The slave trade (not just the transatlantic but also the interstate) was banned in 1820 under the James Monroe administration. This was considered one of the crowning achievements of the Monroe administration. Westward expansion continued, the economy continued to hum, and no foreign disasters occurred. Monroe had grand plans for helping protect the independence movements and recently independent countries in South America such as ‘Gran Columbia’ from European powers, but did not see much success in passing those plans through Congress. After all, many Congressmen questioned the ability of the United States to support any such doctrine, and the idea was placed on the back burner for now. There was also a fear that such a protection would lead to a US war with European powers, which while the country was busily professionalizing its own military and expanding its industry, a war not fought on US soil against a major European power was seen as a terrible idea. Monroe also supported large amounts of westward expansion, seeing it as “America’s destiny” to expand to the Pacific Ocean coast discovered by Lewis and Clark all those years ago. With westward expansion came the formation of new farms and enterprises stretching to the western territories and later, the new states.

    The early 1830s saw the development of several new cultural factors. The first was the "Second Great Awakening", where religion took a greater role in the lives of many Americans. This period saw religious revival that helped with some reforms in America, and was a product of the "market revolution" spurring industrialism. Social and geographic mobility issues also contributed to the formation of the "Second Great Awakening" . Besides with religion, the "Second Great Awakening" also helped with the formation of the temperance movement, concerning alcohol, and also the formation of other moral, social, and reform movements. New branches of Christianity formed or became popular, and many of the converts were women. Women also played a large role in the reform movements, such as the push for universal education in the 1830s. Dorothea Dix spearheaded a movement to improve the treatment of the mentally ill. In one dramatic case, Cane Ridge, Kentucky saw a massive meeting of 25000 people in the "Camp Meeting" led by the prominent preacher Charles, G. Finney.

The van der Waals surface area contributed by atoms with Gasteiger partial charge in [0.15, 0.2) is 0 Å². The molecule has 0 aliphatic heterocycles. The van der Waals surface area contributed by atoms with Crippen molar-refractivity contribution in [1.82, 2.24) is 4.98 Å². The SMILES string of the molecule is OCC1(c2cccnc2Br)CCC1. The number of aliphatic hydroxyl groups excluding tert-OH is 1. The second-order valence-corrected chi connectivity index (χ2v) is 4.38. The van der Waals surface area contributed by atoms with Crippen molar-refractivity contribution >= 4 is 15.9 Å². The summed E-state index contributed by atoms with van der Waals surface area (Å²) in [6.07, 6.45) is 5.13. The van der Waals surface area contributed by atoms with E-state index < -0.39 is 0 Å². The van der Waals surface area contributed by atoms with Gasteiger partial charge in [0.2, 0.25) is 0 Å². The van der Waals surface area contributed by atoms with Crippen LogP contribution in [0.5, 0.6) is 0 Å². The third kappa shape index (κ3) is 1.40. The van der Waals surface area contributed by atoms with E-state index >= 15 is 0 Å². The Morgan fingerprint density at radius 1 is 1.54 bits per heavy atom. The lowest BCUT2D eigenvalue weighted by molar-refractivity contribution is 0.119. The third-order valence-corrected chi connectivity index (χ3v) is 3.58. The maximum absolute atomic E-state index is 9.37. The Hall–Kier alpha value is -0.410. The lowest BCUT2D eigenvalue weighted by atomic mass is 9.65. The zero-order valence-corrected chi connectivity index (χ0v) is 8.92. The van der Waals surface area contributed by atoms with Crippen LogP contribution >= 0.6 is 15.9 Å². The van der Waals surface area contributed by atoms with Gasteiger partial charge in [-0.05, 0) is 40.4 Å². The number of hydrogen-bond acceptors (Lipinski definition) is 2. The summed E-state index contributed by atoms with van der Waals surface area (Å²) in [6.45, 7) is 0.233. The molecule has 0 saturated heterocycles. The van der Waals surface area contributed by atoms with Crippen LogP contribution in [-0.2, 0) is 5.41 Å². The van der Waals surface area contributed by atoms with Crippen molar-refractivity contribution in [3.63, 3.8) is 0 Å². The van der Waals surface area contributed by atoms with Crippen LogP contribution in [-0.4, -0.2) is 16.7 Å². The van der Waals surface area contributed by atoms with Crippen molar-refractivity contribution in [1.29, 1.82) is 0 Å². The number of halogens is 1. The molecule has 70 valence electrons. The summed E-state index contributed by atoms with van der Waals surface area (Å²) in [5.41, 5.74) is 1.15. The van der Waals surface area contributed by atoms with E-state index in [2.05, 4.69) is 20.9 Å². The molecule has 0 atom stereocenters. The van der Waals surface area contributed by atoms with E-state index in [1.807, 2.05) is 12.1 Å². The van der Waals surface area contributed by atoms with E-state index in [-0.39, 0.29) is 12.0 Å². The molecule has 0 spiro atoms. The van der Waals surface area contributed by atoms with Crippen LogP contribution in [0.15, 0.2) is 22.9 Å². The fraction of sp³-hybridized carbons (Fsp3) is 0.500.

The main tenets of the "Second Great Awakening" were these
    1. People need to readmit God and Jesus into their lives
    2. God's grace obtainable by faith and good deeds
    3. Needed to reject rationalism that threatened beliefs
    4. Predestination vanished
    The Year was 1836. Emancipation year, as slavery was to cease to exist that year. The expansion of slavery, as well as the slave trade, were banned earlier, and by Emancipation year most of the states had already freed their slaves. Many of the more religious people, due to the “Second Great Awakening” had saw this prophesized year, 60 years since the hallowed First Independence Year, as a year of great tidings. Plans were made of a bureau called the “Freedmen’s Bureau” to serve black Americans once slavery ended—often giving them plots of land and the supplies needed for successful agriculture. And it was official that on July 4, 1836 that slavery would cease to exist.

    The cost of freedom was immense. It was often said that the “Panic of 1837” was partially due to the large cost used to free the slaves and attempt to provide for them once slavery was over.